I applaud and welcome any such improvements as described here. As I have stated numerous times during this debate. IP is so seriously flawed today due to bad laws, mainly due to extremely cumbersome money and banking laws which makes it virtually impossible to start a bank or payment service. As a consequence of this only NOW we are starting to something like Flattr, iTunes, Spotify and other similar solutions that imitate micropayment. With free banking I am positive that we would have seen micropayment systems as soon as before 2000. It is not impossible that when the WWW was built payment systems had been built right into the protocol without the prevalent banking laws. Today micropayment would have been just as mundane and common as email, and as a consequence ALL software, music and movies would have been on a digital payment platform at super-low prices. There would have been virtually zero piracy and no DRM.

To my knowledge no libertarians have ever pointed out the relationship between the bad state of IP and the bad money laws, because most people don't understand the relationship.


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I look at the attitudes of Onar Åm and wonder if such a Free State Initiative might be better served by people with a more progressive vision.

Theft is not progressive by any standard.

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How would companies like Microsoft fare doing business through channels made available through such a Free State? Software piracy is an integral to Microsoft's market entry strategy for emerging markets. What would they do? Arrest Microsoft's agents, or people that Microsoft is encouraging to pirate their wares? The level of regulation and enforcement would eventually make administrative efforts very top-heavy in such an environment.

It's hard to say exactly what would happen in a Free State, but generally speaking organized piracy would be struck down.

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I am wonder what the law enforcement strategy for such a Free State would look like. Would there be one system for workers and another for the operators of multinational corporations?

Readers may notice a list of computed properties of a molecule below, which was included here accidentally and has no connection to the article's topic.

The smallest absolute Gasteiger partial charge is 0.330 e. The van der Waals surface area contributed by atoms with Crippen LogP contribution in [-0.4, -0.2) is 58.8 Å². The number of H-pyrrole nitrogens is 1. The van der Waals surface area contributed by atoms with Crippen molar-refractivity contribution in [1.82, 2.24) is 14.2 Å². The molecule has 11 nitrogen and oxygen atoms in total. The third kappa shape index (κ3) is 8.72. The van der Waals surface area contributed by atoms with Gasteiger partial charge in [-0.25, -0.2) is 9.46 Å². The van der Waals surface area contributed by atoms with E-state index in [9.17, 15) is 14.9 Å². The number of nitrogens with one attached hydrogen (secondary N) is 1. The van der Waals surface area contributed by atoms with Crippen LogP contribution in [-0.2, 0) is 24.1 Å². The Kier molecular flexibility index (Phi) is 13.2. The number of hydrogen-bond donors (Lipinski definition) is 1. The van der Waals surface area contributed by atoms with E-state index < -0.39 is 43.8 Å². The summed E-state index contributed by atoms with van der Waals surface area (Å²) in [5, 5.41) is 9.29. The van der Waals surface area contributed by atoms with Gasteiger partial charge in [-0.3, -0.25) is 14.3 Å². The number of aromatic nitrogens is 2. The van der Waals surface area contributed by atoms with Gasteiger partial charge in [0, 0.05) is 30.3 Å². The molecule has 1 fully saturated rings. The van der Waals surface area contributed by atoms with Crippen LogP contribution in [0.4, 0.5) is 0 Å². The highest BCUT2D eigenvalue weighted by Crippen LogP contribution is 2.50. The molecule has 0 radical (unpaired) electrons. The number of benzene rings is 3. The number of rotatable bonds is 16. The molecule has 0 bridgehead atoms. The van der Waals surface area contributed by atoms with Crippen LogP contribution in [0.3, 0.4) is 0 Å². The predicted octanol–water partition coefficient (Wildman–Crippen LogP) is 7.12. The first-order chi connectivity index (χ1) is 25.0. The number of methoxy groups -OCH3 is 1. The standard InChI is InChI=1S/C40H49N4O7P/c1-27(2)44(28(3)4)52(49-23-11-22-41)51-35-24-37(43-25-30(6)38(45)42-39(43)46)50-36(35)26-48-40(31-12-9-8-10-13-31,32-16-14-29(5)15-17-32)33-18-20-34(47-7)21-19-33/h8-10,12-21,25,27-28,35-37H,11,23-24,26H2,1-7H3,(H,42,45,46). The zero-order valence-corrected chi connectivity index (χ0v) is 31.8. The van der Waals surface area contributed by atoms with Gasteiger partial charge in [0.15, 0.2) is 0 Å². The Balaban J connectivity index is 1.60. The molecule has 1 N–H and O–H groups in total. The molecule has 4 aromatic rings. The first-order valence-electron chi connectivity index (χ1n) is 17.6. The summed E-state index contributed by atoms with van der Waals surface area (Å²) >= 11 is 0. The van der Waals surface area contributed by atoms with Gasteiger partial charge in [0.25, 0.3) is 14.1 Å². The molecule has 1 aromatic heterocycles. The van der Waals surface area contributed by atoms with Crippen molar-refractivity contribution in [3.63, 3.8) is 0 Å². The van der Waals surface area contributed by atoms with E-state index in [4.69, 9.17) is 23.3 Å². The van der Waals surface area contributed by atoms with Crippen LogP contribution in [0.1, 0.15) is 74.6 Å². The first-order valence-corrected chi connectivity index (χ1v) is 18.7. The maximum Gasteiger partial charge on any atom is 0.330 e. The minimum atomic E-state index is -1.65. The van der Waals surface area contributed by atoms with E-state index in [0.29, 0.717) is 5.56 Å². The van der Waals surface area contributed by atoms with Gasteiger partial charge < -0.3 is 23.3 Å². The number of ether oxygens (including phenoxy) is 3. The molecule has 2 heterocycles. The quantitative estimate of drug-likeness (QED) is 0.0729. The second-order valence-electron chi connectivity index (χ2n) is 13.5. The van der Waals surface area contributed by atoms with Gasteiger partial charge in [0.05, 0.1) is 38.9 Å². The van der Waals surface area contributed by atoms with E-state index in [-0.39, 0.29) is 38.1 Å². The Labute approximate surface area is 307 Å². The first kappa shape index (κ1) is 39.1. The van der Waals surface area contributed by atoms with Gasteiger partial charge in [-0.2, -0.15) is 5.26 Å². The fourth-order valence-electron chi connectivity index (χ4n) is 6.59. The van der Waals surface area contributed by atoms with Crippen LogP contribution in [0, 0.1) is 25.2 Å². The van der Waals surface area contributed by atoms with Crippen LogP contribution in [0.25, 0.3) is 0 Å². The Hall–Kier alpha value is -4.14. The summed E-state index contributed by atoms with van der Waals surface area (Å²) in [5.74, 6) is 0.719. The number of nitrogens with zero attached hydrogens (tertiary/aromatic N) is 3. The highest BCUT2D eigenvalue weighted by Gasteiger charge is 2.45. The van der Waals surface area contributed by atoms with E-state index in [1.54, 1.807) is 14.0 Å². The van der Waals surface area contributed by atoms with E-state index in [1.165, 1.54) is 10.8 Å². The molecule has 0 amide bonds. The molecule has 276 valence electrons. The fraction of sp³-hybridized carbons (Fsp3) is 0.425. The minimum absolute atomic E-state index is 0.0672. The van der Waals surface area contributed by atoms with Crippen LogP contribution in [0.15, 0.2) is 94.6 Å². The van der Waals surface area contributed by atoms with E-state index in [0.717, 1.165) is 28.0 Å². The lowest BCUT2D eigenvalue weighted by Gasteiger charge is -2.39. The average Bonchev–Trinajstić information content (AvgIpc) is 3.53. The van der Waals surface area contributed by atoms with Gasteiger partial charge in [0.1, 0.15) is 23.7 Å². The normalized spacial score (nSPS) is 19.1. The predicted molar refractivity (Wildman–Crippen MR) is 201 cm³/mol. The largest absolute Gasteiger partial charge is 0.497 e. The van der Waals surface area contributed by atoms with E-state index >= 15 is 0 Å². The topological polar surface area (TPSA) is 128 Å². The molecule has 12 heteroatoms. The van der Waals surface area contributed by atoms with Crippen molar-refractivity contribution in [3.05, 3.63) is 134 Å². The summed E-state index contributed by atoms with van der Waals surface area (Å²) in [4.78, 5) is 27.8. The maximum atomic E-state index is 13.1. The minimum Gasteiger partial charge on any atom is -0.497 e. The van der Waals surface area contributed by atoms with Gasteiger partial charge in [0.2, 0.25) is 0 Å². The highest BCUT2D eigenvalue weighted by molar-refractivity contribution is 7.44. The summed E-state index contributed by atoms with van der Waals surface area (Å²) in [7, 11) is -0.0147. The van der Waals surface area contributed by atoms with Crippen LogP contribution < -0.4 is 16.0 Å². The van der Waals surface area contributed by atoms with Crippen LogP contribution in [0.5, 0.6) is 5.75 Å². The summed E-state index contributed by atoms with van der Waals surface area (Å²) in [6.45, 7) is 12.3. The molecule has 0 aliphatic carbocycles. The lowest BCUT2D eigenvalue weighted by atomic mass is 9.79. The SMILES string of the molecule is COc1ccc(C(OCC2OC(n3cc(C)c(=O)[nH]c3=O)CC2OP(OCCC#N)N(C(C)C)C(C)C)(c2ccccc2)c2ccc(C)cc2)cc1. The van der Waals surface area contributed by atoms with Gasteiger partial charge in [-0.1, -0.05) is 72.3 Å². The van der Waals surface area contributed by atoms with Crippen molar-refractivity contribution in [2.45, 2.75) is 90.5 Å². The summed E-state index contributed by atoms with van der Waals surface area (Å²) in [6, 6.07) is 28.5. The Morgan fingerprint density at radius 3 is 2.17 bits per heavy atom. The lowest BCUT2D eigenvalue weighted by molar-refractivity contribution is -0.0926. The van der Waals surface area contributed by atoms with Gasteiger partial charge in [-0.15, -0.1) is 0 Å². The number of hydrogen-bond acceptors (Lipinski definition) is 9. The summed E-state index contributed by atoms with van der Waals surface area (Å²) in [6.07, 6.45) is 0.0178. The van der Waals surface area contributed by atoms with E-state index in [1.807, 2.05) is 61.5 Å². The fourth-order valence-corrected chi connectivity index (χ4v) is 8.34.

There would be equality before the law.
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April 04, 2011, 11:38:26 PM
 #273

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No, here you HAVE violated the conditions of the DVD. Fair use means watching it with your family (up to 5 people). 50,000 people is obviously distribution and is a violation of IP rights.

I am in trouble, my family has 7 in it. With extended family (sister, etc...) I have 20.  Often more than 5 watch DVD's at my house.  So IP has limited my right to how many friends that can watch a movie.

But Yet you state:

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If I go over a friends house and he gives me a DVD, it is now mine. All right to the property have been transferred.


That's true, so long as he has actually not made a copy of it and that you now are watching a duplicate.

So instead of having everyone at the same time watch my DVD, I can give it to a friend, and them give it to another, and with just degrees of separation, almost everybody can watch the DVD.

So its not really that I can't have 50,000 people watch the DVD, I just can't have them watch it at the same time.

Hence, a DVD club where each buys 1 DVD then sends it on to another predetermined group member say after 2 days, would be OK.
In effect, rather than 50,000 people buying each and every DVD, they each buy 50,000 different DVD's and give it to their friends at predetermined intervals.  Apparently there is nothing wrong with that.  Why does something tell me if this occurred new laws would be written to prevent it.

Irrespective of any laws, when a "Black Market" exists, it is just the Free Market at work. Someone has overpriced or suppressed the availability of something many want. Is it wrong, who is to say.  The Kennedy's got rich by bootlegging liquor, no one complains now about it.

Others are getting rich selling cigarettes in New York City because of the Price they put on Cigarettes there. When you can buy a carton duty free for $14 and sell them in NYC for $80, there will be a market, no matter what laws are written.